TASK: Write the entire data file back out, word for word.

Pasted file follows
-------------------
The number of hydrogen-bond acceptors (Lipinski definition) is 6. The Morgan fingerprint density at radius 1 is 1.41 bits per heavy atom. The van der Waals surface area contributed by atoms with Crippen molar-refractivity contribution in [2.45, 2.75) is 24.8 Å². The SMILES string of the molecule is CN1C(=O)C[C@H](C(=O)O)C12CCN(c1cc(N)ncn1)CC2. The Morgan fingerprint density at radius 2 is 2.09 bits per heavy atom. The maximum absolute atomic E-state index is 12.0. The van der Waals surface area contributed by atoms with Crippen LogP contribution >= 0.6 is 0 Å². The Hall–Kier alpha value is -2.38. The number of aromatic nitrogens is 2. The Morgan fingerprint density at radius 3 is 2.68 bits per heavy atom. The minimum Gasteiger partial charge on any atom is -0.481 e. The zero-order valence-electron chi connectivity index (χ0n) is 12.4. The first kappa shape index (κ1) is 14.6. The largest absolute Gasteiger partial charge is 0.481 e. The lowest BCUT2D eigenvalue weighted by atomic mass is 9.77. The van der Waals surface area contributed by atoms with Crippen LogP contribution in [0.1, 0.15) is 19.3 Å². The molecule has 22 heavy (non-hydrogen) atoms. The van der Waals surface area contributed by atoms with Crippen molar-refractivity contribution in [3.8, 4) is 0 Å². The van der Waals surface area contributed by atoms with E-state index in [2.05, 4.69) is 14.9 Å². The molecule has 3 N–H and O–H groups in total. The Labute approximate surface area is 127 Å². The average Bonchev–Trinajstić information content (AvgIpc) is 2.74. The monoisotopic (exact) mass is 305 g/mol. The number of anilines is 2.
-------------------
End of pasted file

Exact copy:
The number of hydrogen-bond acceptors (Lipinski definition) is 6. The Morgan fingerprint density at radius 1 is 1.41 bits per heavy atom. The van der Waals surface area contributed by atoms with Crippen molar-refractivity contribution in [2.45, 2.75) is 24.8 Å². The SMILES string of the molecule is CN1C(=O)C[C@H](C(=O)O)C12CCN(c1cc(N)ncn1)CC2. The Morgan fingerprint density at radius 2 is 2.09 bits per heavy atom. The maximum absolute atomic E-state index is 12.0. The van der Waals surface area contributed by atoms with Crippen LogP contribution >= 0.6 is 0 Å². The Hall–Kier alpha value is -2.38. The number of aromatic nitrogens is 2. The Morgan fingerprint density at radius 3 is 2.68 bits per heavy atom. The minimum Gasteiger partial charge on any atom is -0.481 e. The zero-order valence-electron chi connectivity index (χ0n) is 12.4. The first kappa shape index (κ1) is 14.6. The largest absolute Gasteiger partial charge is 0.481 e. The lowest BCUT2D eigenvalue weighted by atomic mass is 9.77. The van der Waals surface area contributed by atoms with Crippen LogP contribution in [0.1, 0.15) is 19.3 Å². The molecule has 22 heavy (non-hydrogen) atoms. The van der Waals surface area contributed by atoms with Crippen molar-refractivity contribution in [3.8, 4) is 0 Å². The van der Waals surface area contributed by atoms with E-state index in [2.05, 4.69) is 14.9 Å². The molecule has 3 N–H and O–H groups in total. The Labute approximate surface area is 127 Å². The average Bonchev–Trinajstić information content (AvgIpc) is 2.74. The monoisotopic (exact) mass is 305 g/mol. The number of anilines is 2.